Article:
Herodotus, The Histories (ed. A. D. Godley), Book 2, chapter 10 (search)
The greater portion, then, of this country of which I have spoken was land deposited for the Egyptians as the priests told me, and I myself formed the same judgment; all that lies between the ranges of mountains above Memphis to which I have referred seemed to me to have once been a gulf of the sea, just as the country about Ilion and Teuthrania and Ephesus and the plain of the Maeander, to compare these small things with great. For of the rivers that brought down the stuff to make these lands, there is none worthy to be compared for greatness with even one of the mouths of the Nile, and the Nile has five mouths. There are also other rivers, not so great as the Nile, that have had great effects; I could rehearse their names, but principal among them is the Achelous, which, flowing through Acarnania and emptying into the sea, has already made half of the Echinades Islands mainland.
Herodotus, The Histories (ed. A. D. Godley), Book 2, chapter 12 (search)
As for Egypt, then, I credit those who say it, and myself very much believe it to be the case; for I have seen that Egypt projects into the sea beyond the neighboring land, and shells are exposed to view on the mountains, and things are coated with salt, so that even the pyramids show it, and the only sandy mountain in Egypt is that which is above Memphis; besides, Egypt is like neither the neighboring land of Arabia nor Libya, not even like Syria (for Syrians inhabit the seaboard of Arabia); it is a land of black and crumbling earth, as if it were alluvial deposit carried down the river from Aethiopia; but we know that the soil of Libya is redder and somewhat sandy, and Arabia and Syria are lands of clay and stones.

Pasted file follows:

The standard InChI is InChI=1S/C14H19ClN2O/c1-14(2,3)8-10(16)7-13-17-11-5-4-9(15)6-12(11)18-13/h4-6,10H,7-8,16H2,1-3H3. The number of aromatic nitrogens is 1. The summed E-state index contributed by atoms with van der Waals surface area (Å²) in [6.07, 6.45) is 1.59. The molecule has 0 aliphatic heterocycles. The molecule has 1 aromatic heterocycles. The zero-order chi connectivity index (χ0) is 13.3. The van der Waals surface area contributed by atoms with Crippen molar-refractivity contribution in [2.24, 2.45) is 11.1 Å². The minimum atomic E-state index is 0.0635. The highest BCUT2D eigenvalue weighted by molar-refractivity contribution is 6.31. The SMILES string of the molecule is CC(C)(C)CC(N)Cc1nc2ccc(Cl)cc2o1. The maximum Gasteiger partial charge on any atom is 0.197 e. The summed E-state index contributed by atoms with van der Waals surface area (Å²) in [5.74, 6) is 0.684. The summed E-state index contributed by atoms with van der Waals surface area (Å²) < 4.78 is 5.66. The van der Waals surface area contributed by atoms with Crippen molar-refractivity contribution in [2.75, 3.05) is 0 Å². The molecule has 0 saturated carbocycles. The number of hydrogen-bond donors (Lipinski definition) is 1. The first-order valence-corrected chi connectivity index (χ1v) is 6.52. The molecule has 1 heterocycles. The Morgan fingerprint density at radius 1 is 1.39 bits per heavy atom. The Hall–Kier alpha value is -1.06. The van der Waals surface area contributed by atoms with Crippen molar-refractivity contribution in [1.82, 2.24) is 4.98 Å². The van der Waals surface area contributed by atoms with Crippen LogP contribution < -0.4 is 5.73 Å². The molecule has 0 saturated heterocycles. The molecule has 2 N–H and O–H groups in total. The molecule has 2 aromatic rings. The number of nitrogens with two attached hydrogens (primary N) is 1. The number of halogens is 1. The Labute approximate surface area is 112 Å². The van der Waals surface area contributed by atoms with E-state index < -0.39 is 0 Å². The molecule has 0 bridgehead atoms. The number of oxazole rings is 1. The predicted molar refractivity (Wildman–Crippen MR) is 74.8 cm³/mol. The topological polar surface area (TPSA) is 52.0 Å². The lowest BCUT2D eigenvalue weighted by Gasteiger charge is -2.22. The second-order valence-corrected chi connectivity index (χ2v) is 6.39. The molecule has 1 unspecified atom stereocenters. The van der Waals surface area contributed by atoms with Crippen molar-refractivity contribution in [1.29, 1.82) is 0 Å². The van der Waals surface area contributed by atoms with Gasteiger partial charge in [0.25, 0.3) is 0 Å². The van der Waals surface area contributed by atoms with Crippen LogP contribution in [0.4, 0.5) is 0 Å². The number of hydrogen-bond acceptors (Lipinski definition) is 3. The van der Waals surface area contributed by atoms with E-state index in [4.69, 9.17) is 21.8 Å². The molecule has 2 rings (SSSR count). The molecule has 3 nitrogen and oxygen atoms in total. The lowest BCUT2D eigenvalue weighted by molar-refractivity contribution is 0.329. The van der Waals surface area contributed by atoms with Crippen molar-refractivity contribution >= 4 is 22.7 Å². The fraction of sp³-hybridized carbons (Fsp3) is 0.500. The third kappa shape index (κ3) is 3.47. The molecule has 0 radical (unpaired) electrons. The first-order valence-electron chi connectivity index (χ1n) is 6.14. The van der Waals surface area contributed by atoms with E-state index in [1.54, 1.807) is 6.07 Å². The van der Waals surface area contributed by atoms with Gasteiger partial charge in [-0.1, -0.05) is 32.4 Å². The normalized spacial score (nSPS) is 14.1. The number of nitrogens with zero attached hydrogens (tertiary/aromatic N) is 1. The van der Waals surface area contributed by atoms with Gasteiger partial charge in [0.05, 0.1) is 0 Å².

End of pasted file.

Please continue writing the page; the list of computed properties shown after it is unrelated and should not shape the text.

Herodotus, The Histories (ed. A. D. Godley), Book 2, chapter 13 (search)
This, too, that the priests told me about Egypt, is a strong proof: when Moeris was king, if the river rose as much as thirteen feet, it watered all of Egypt below Memphis.Supposing this statement to be true, Moeris must have been king much more than 900 years before Hdt.: 900 years being much too short a period for a rise of eight cubits in the height of the Nile valley. Moeris had not been dead nine hundred years when I heard this from the priests. But now, if the river does not rise at least twenty-six or twenty-five feet, the land is not flooded. And, in my opinion, the Egyptians who inhabit the lands lower down the river than lake Moeris, and especially what is called the Delta—if this land of theirs rises in the same proportion and broadens likewise in extent, and the Nile no longer floods it—will forever after be in the same straits as they themselves once said the Greeks would be; for, learning that all the Greek land is watered by rain, but not by river water like theirs, t
Herodotus, The Histories (ed. A. D. Godley), Book 2, chapter 14 (search)
And this prediction of the Egyptians about the Greeks was true enough. But now let me show the prospect for the Egyptians themselves: if, as I have already said, the country below Memphis (for it is this which rises) should increase in height in the same proportion as formerly, will not the Egyptians who inhabit it go hungry, as there is no rain in their country and the river will be unable to inundate their fields? At present, of course, there are no people, either in the rest of Egypt or in the whole world, who live from the soil with so little labor; they do not have to break the land up with the plough, or hoe, or do any other work that other men do to get a crop; the river rises of itself, waters the fields, and then sinks back again; then each man sows his field and sends swine into it to tread down the seed, and waits for the harvest; then he has the swine thresh his grain, and so garners it.